Posts Tagged: "Judge Kathleen O’Malley"

O’Malley, Kappos, Michel and Other Experts Debate How Anti-IP Narratives are Threatening U.S. National Security

The LeadershIP 2022 Conference, for which IPWatchdog was a partner, took place earlier this week in Washington, DC, and featured leaders in U.S. government and intellectual property (IP) discussing the way that IP policies interact with and impact national security issues. The overarching sentiment from panelists was that all three branches of U.S. government are failing to prioritize a strong IP system, which could result in the United States falling behind as an innovation leader, to the benefit of potential bad-faith competitors like China and Russia.

IPW Webinar: The Good, the Bad, and the Ugly – Outlook for the U.S. Patent System

Without innovation, nothing of consequence happens, or matters, in any technology sector. And without strong patents, much of that innovation will never happen. The innovation we most want for the benefit of society is paradigm-shifting, disruptive innovation that leaps forward. These forward leaps lead to the formation of new start-up companies and frequently to the birth of entirely new industries,…

Second CAFC Judgeship Opens as O’Malley Retirement Announced

According to U.S. Courts and as reported by IPLaw360 earlier today, U.S. Court of Appeals for the Federal Circuit (CAFC) Judge Kathleen O’Malley announced on July 27 that she will retire, leaving a vacancy on the court as of March 11, 2022. O’Malley’s announcement means that Biden will get a second nominee to the United States’ top IP court. Tiffany Cunningham was nominated by President Joe Biden earlier this year to succeed Judge Evan Wallach and recently was confirmed by the Senate.

Federal Circuit Vacates District Court’s Summary Judgment Ruling, Slamming ‘Misdirected Lawyering’

On October 7, the United States Court of Appeals for the Federal Circuit (CAFC), in AntennaSys, Inc. v. AQYR Technologies, Inc., vacated and remanded a decision of the United States District Court for the District of New Hampshire. In particular, the CAFC vacated the district court’s grant of summary judgment of non-infringement and remanded for the district court to address “all factual issues pertaining to AntennaSys’s ability to bring its patent infringement claim against AQYR.” The opinion was written by Judge O’Malley, who found the appeal to be “extremely frustrating” and “refuse[d] to take the parties’ invitation to rule on [the factual] issues in the first instance” due to an incomplete record.

Equitable Considerations Warranted Departure from First-To-File Rule

The United States Court of Appeals for the Federal Circuit recently ruled on an appeal regarding a Pennsylvania district court’s decision to decline jurisdiction over a first filed declaratory judgment filed by Communications Test Design, Inc. (“CTDI”) in favor of a patent infringement suit filed six days later in a New York district court by Contec LLC (“Contec”). The Federal Circuit concluded that the Pennsylvania district court did not abuse its broad discretion under the Declaratory Judgment Act to departure from the typical first-to-file rule given the presence of equitable considerations.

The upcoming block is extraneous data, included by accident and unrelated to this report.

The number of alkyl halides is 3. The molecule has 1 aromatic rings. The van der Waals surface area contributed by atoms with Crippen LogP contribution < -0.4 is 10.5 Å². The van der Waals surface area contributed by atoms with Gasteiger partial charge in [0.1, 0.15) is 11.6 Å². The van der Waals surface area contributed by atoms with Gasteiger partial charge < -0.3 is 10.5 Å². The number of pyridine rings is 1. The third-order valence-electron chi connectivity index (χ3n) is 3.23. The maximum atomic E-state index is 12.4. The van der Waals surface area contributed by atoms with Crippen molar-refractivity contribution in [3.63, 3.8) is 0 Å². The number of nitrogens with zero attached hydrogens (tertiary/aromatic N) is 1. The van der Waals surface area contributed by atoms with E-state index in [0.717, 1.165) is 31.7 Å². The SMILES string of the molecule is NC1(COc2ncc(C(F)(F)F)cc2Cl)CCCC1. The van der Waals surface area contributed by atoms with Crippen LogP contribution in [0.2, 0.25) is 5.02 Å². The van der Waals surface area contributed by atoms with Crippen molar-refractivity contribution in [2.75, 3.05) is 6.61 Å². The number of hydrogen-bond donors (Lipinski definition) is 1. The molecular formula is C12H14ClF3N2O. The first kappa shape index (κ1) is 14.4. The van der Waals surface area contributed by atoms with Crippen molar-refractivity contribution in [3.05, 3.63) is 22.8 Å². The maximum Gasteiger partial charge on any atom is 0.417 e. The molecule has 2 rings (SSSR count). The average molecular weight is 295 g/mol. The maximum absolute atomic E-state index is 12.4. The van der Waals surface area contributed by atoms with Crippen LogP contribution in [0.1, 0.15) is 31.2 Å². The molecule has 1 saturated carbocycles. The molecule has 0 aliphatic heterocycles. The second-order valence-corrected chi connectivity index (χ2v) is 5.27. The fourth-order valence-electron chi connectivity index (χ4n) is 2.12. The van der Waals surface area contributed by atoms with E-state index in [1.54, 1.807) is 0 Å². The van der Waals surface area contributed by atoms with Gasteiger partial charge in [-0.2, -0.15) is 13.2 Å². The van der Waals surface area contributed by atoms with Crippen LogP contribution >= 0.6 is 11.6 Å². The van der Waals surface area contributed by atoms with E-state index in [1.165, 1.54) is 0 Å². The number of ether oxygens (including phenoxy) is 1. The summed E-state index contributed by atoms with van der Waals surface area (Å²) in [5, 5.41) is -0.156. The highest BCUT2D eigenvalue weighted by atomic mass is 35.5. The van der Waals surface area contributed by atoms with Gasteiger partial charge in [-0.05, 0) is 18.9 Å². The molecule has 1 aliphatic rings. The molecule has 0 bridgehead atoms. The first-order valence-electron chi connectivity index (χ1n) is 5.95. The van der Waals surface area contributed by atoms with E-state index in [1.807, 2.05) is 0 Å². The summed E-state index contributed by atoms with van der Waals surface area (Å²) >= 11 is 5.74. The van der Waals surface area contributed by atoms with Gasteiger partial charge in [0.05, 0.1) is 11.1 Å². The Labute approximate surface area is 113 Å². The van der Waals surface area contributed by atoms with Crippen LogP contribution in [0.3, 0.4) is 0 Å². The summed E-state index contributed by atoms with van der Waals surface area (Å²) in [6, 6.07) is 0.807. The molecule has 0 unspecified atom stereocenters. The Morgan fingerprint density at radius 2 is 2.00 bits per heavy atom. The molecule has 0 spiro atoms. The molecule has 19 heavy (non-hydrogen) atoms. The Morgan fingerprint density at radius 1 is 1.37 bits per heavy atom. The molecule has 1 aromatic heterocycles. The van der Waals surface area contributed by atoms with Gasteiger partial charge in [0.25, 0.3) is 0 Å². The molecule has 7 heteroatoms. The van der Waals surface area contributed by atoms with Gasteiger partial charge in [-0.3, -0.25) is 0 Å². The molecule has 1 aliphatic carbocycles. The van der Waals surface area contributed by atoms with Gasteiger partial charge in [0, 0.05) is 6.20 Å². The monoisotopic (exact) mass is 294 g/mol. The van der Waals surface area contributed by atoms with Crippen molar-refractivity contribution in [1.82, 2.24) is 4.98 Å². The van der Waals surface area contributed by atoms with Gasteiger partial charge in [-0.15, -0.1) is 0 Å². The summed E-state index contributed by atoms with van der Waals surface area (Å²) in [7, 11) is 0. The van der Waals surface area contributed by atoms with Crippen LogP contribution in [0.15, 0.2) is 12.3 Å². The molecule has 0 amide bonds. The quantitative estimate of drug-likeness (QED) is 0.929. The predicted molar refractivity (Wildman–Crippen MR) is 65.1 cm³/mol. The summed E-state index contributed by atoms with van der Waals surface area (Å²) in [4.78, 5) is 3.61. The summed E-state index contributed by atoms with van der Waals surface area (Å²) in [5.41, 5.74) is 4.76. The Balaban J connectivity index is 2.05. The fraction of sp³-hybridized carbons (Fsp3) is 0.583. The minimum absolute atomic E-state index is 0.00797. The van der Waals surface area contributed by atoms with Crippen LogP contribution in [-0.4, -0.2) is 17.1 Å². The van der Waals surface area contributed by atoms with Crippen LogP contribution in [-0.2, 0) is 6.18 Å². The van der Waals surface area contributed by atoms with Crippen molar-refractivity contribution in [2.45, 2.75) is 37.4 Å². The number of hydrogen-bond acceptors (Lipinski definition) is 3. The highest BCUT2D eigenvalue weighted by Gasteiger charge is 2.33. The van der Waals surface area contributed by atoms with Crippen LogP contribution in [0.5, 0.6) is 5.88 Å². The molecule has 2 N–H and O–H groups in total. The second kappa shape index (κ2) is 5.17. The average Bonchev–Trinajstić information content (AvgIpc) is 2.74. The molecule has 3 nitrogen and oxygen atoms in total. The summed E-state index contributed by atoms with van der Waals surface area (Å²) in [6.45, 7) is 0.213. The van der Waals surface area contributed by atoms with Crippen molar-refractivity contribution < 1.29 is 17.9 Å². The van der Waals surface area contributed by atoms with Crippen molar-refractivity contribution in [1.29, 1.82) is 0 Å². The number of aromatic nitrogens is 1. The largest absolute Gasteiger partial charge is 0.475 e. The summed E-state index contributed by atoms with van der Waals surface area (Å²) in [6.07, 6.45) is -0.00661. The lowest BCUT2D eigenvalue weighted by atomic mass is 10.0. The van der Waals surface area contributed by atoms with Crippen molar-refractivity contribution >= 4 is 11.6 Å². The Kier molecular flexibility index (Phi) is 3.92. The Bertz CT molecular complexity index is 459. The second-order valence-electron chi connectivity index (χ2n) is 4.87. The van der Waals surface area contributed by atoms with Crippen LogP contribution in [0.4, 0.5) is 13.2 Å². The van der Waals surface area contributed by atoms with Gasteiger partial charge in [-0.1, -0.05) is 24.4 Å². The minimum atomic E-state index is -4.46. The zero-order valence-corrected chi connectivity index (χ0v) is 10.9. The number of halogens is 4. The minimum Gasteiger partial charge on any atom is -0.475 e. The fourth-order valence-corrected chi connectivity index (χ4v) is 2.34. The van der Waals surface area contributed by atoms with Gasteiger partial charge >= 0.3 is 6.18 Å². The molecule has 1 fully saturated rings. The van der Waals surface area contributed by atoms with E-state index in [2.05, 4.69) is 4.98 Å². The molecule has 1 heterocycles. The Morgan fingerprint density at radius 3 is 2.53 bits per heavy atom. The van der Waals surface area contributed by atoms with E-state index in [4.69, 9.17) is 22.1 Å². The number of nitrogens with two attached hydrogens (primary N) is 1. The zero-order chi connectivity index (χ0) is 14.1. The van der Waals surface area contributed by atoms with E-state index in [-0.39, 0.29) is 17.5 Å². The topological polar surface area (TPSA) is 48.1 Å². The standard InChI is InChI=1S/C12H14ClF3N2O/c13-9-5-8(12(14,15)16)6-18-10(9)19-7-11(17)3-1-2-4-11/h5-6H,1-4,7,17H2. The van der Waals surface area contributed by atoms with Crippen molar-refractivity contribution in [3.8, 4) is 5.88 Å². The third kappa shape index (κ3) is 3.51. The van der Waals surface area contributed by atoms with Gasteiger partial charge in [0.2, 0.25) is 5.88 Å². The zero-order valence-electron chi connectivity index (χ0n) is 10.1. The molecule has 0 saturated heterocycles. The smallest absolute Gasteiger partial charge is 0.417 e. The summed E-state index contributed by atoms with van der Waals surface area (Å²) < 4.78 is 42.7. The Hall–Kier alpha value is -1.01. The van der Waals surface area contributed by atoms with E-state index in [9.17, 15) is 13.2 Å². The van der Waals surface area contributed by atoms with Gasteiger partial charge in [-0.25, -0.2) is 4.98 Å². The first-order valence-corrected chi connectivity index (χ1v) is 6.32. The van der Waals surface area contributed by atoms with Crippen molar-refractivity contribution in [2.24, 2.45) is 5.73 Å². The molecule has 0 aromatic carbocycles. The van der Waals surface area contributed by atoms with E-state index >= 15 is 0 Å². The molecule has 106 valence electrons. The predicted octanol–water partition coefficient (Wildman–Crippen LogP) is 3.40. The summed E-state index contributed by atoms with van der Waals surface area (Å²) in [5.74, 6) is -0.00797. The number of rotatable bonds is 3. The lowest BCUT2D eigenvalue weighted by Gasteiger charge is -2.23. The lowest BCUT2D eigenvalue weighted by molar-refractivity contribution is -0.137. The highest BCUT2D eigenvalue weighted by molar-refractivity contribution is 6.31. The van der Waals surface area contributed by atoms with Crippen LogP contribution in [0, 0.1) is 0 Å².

Mandamus Relief Denied: Federal Circuit Avoids Clarifying TC Heartland in In re Google LLC

The Federal Circuit recently elected not to decide en banc “whether servers are a regular and established place of business, such that venue is proper under 35 U.S.C. § 1400(b). In re: Google LLC, No. 2018-152 (Fed. Cir. Feb. 5, 2019) (Before Prost, Chief Judge, Newman, Lourie, Dyk, Moore, O’Malley, Reyna, Wallach, Taranto, Chen, Hughes, and Stoll, Circuit Judges) (Dissent by Reyna, Circuit Judge, joined by Newman and Lourie, Circuit Judges). SEVEN Networks, LLC’s (SEVEN) patent infringement suit against Google arose in the Eastern District of Texas. SEVEN alleged Google’s servers, stored in a third-party ISP’s facility, where the allegedly infringing activities occurred, were a regular and established place of business, such that venue is proper under 35 U.S.C. § 1400(b). The district court denied Google’s motion to dismiss for improper venue. As a result, Google petitioned the Federal Circuit for a writ of mandamus directing the district court to dismiss or transfer the case for improper venue. On appeal, the panel majority found mandamus relief inappropriate because “it is not known if the district court’s ruling involves the kind of broad and fundamental legal questions relevant to § 1400(b),” and “it would be appropriate to allow the issue to percolate in the district courts so as to more clearly define the importance, scope, and nature of the issue for us to review.”

Federal Circuit Says Erroneous Claim Construction Led PTAB to Uphold Claims as Valid

On Thursday, December 20th, the Court of Appeals for the Federal Circuit issued a nonprecedential decision in Vivint, Inc. v. Alarm.com, Inc. which affirmed aspects of three inter partes review (IPR) proceedings conducted by the Patent Trial and Appeal Board (PTAB) invalidating certain claims from three patents owned by Vivint. However, the Federal Circuit panel of Chief Judge Sharon Prost and Circuit Judges Kathleen O’Malley and Todd Hughes found an erroneous claim construction led the Board to uphold some of the challenged claims.

The Tough Act of Balancing Preliminary Injunction Factors: Indivior Inc. v. Dr. Reddy’s Laboratories, S. A. (Fed. Cir. 2018)